After observing this initial improvement in the African country, the NGO Innovations for Poverty Action and the Philippine government's department of Education teamed up with Youth Impact to test whether this initiative could be effective there. "A large-scale test of telephone-based math tutoring proved to be extremely effective when the sessions were delivered by government teachers or NGO assistants," explains Claire Cullen, a researcher at Oxford University. The proportion of children who knew how to divide tripled so that "the program helped students acquire the equivalent of four years of high quality in just eight weeks of calls," she continues.

It should be remembered that the continuity of Education in the Philippines also depends on natural disasters, such as typhoons and tropical storms, like the one that recently caused at least 45 deaths and more than 40,000 evacuees.

The 2018 World Bank study graduate Making Growth Work for the Poor analyzes the country's socioeconomic status . The secondary school enrollment rate five years before the pandemic was 67.4%, data worse than Malaysia (68.5%), Indonesia (75%) and Thailand (82.6%), according to the paper. With the educational system in place on a face-to-face basis, as many as one-third of young people likely to attend secondary school were not enrolled; now, the digital Education has therefore become an even greater challenge.

What's behind withdrawal school

But why do one third of young people not attend secondary school even under normal conditions? The aforementioned study explains that the main reasons for the withdrawal schooling of 12 to 15 year olds are the high cost and the economic needs of the family. They are closely followed by the lack of interest staff and of their immediate family, which demonstrates the lack of confidence that exists for their real results in the medium and long term deadline, and the impossibility of staying in school due to family needs. On the other hand, in primary Education , 20% of the children who do not attend high school are for health or disability reasons. In secondary school, these variables account for only 5% of the cases of withdrawal .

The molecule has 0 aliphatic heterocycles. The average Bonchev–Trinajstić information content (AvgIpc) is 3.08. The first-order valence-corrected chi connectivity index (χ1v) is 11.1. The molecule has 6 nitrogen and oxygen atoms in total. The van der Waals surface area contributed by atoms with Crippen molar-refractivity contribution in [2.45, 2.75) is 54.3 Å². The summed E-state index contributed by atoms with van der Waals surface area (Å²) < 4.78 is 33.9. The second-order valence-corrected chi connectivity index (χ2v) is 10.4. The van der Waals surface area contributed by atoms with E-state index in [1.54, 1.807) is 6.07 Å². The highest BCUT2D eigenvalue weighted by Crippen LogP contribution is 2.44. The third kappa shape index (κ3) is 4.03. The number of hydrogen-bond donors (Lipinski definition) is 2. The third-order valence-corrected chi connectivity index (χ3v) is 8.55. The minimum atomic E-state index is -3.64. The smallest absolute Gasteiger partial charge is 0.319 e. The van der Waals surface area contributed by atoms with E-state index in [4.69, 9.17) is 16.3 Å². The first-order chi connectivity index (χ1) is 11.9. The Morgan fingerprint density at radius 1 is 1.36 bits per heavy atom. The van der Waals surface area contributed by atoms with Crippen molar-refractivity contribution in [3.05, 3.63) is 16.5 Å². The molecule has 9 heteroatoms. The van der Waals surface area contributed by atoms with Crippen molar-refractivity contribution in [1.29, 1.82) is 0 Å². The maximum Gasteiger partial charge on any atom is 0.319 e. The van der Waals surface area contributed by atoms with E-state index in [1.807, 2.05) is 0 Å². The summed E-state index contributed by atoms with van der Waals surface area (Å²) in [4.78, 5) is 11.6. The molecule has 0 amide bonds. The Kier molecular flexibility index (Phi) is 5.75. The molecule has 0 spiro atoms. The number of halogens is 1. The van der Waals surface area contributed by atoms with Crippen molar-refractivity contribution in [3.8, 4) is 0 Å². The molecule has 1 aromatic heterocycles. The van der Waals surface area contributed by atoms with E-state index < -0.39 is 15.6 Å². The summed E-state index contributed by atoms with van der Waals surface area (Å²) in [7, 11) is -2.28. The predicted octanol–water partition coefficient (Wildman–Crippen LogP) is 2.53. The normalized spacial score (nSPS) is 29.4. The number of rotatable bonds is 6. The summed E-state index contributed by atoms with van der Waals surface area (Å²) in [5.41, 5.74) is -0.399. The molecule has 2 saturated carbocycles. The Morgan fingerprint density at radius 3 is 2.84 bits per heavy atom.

The World Bank highlights that between 2006 and 2015, three out of four people without Education had informal or self-employed jobs. Meanwhile, 83% of men and women with programs of study college degrees were employed in the private sector or in the government. The average daily wage of workers who have not gone to high school is Php115 (€1.95). In contrast, workers with Education tertiary earn on average Php506 (€8.57) daily. Up to four times more. Those who come from poorer families have lower levels of schooling and less chance of receiving it in the future.

Workers without teaching high school have lower incomes and are more likely to fall into poverty. Non- enrollment expenses are a major burden for the most vulnerable, while more affluent households spend more per child on learning materials, private tutors, and after-school classes, which has a significant impact on learning and their future productivity in the labor market.

In the midst of the pandemic, it has become even more difficult for less well-off families to provide for their children's schooling. It is crucial to improve the quality of education in the country and to promote it in order to fight poverty. sample The programs described above are an example of how the promotion of innovation and the fight against inequality go hand in hand. Governments, including the Philippine government, need to implement inclusive public policies that drive long-term growth deadline by alleviating poverty, which must be tackled first and foremost through better healthcare and improved Education.